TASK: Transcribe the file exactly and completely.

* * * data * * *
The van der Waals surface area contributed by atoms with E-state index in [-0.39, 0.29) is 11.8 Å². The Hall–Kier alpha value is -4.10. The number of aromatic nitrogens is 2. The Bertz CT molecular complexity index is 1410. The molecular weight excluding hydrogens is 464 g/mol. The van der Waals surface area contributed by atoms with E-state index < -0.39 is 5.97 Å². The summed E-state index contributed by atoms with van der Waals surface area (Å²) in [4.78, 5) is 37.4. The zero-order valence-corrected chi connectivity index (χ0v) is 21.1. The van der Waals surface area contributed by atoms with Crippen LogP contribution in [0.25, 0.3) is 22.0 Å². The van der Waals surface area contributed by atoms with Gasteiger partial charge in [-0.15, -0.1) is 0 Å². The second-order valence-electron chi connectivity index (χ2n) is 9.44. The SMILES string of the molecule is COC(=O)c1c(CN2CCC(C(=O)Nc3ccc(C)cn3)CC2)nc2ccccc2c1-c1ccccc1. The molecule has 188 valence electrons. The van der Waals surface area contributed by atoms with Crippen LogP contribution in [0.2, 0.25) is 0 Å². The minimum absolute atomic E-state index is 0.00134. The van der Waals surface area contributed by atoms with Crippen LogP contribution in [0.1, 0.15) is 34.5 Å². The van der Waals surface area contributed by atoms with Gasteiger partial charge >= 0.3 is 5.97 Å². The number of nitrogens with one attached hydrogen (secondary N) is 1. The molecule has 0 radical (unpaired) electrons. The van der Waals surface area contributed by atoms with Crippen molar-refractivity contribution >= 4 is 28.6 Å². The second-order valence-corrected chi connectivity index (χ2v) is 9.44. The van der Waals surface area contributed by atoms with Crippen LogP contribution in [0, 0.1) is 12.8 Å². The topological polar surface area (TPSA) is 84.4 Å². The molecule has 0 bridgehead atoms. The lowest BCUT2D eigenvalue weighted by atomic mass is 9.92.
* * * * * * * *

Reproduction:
The van der Waals surface area contributed by atoms with E-state index in [-0.39, 0.29) is 11.8 Å². The Hall–Kier alpha value is -4.10. The number of aromatic nitrogens is 2. The Bertz CT molecular complexity index is 1410. The molecular weight excluding hydrogens is 464 g/mol. The van der Waals surface area contributed by atoms with E-state index < -0.39 is 5.97 Å². The summed E-state index contributed by atoms with van der Waals surface area (Å²) in [4.78, 5) is 37.4. The zero-order valence-corrected chi connectivity index (χ0v) is 21.1. The van der Waals surface area contributed by atoms with Crippen LogP contribution in [0.25, 0.3) is 22.0 Å². The van der Waals surface area contributed by atoms with Gasteiger partial charge in [-0.15, -0.1) is 0 Å². The second-order valence-electron chi connectivity index (χ2n) is 9.44. The SMILES string of the molecule is COC(=O)c1c(CN2CCC(C(=O)Nc3ccc(C)cn3)CC2)nc2ccccc2c1-c1ccccc1. The molecule has 188 valence electrons. The van der Waals surface area contributed by atoms with Crippen LogP contribution in [0.2, 0.25) is 0 Å². The minimum absolute atomic E-state index is 0.00134. The van der Waals surface area contributed by atoms with Crippen LogP contribution in [0.1, 0.15) is 34.5 Å². The van der Waals surface area contributed by atoms with Gasteiger partial charge >= 0.3 is 5.97 Å². The number of nitrogens with one attached hydrogen (secondary N) is 1. The molecule has 0 radical (unpaired) electrons. The van der Waals surface area contributed by atoms with Crippen molar-refractivity contribution >= 4 is 28.6 Å². The second-order valence-corrected chi connectivity index (χ2v) is 9.44. The van der Waals surface area contributed by atoms with Crippen LogP contribution in [0, 0.1) is 12.8 Å². The topological polar surface area (TPSA) is 84.4 Å². The molecule has 0 bridgehead atoms. The lowest BCUT2D eigenvalue weighted by atomic mass is 9.92.